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NERDC BEGINS RESEARCH ON STUDENTS' PERFORMANCES IN WASSCE

By NBF News
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RESEARCH activities to determine both the psychometric characteristics of public examinations being conducted in the country and the relative performances of students, who gained entry into Nigerian universities with certificates obtained at one or two sittings, are currently being undertaken by the Nigerian Educational Research and Development Council (NERDC).

This is coming on the heels of continued dismal yearly performances of candidates in the West African Senior School Certificate Examination (WASSCE) being administered by WAEC, and the Senior School Certificate Examination (SSCE) being conducted by NECO.  Between 70 and 80 per cent failure rates have been recorded among candidates over the last five years. The focus is on both WAEC and NECO..

Registrar of the Joint Admissions and Matriculation Board (JAMB), Prof. Dibu Ojerinde had also applied the psychometric principle in reshaping the Unified Tertiary Matriculation Examinations questions, formerly known as the Universities Matriculation Examination (UME). He had told The Guardian in an interview, that while the joggling method adopted by JAMB during the tenure of former Registrar, Prof. Bello Ahmad Salim was effective in crippling the activities of the cheats, it was discovered that the method also made the examination more difficult for some candidates than others.

Ojerinde's argument was that since joggling ensured that no two candidates had the same question in the same sequence (Question 1 in Physics for Candidate A is different from Candidate B's Question 1 in the same subject and examination) some candidates were lucky to face simple opening questions in various papers, while others encountered harder questions, which, according to the JAMB boos, could have had a negative effect on their performances, leading to poor results.

However, the NERDC's motive for embarking on the exercise was to assist it appraise, among others, the effectiveness of the curricula for various subjects currently in use in secondary schools. The council had, last year, reviewed and upgraded 40 mainstream Senior Secondary School subjects' curricula, just as it developed the 34 Senior Secondary School (SSS) Entrepreneurial Trade version.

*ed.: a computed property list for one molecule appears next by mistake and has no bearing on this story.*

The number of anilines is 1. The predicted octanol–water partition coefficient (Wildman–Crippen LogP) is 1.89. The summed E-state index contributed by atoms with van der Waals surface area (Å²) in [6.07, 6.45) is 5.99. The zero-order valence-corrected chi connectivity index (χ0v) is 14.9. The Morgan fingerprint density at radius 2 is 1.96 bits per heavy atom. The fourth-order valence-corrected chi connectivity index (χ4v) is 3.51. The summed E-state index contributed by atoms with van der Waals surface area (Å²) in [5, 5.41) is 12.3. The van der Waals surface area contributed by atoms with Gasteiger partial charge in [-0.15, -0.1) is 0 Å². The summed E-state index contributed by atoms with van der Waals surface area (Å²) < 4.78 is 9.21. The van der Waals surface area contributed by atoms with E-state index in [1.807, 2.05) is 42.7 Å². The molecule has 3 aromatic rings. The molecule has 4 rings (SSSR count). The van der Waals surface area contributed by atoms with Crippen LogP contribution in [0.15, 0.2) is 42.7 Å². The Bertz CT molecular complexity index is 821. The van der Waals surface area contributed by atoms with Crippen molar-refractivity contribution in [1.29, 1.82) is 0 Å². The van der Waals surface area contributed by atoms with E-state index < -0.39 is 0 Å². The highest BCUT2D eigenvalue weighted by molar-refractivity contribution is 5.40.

The intention, according to Mrs Theresa Oresanya, NERDC's Public Relations officer, was to ensure that SSS graduates acquire functional skills for job creation and for the pursuit of further studies in relevant trades.

By September this year when the curricula are due to be implemented in schools, what is being envisaged is 'uninterrupted curriculum content flow from primary schools, through the Junior Secondary School (JSS), to the SSS level.' The effect is also expected to be felt in the 100 level university programmes.

Besides, Oresanya revealed that the council carried out a survey into the implementation of the use of Mother Tongue in the first three years of primary education in Nigeria, to determine its effectiveness last year. The late Prof. Aliu Babatunde Fafunwa was an advocate of this principle and had started the process during his time as Education minister.

The council, as part of its Language Development function, also developed curriculum for Kanuri, Fulfulde, Izon, Edo and Tiv languages at the basic level. It also, collaboration with the Rivers State government, developed orthographies in 14 non - dominant languages spoken in the state. They include: Eleme, Ogba, Degema, Ecchie, Egbma, Gokana and Kana. Others are: Okrika, Abuan, OduL, Ndani and Ibani.

Students with special needs were not forgotten. An adaptation of each subject at the secondary level is being undertaken. At the last count, five subjects - English Studies, Mathematics, Biology, home management and civic education have been covered. The purpose for the adaptation, according to Oresanya 'was to ensure inclusiveness and equity in the educational provision for learners with special needs.' She also affirmed that plans were underway to complete the adaptation of the entire SS subjects before September this year.

Already, the council last year carried out an assessment of the new 9 - Year Basic Education curriculum, which started running in September 2008 and was applied in Primary 1 and the JS 1 classes. Oresanya stated, 'in order to ensure quality delivery of the curriculum, the NERDC developed an action plan with clearly defined timelines for assessing the implementation of the 9 - Year basic education curriculum. The first phase of the plan involved Focus Group Discussions (FGD) held in the six geo - political zones. In attendance were state commissioners for Education and various other stakeholders.'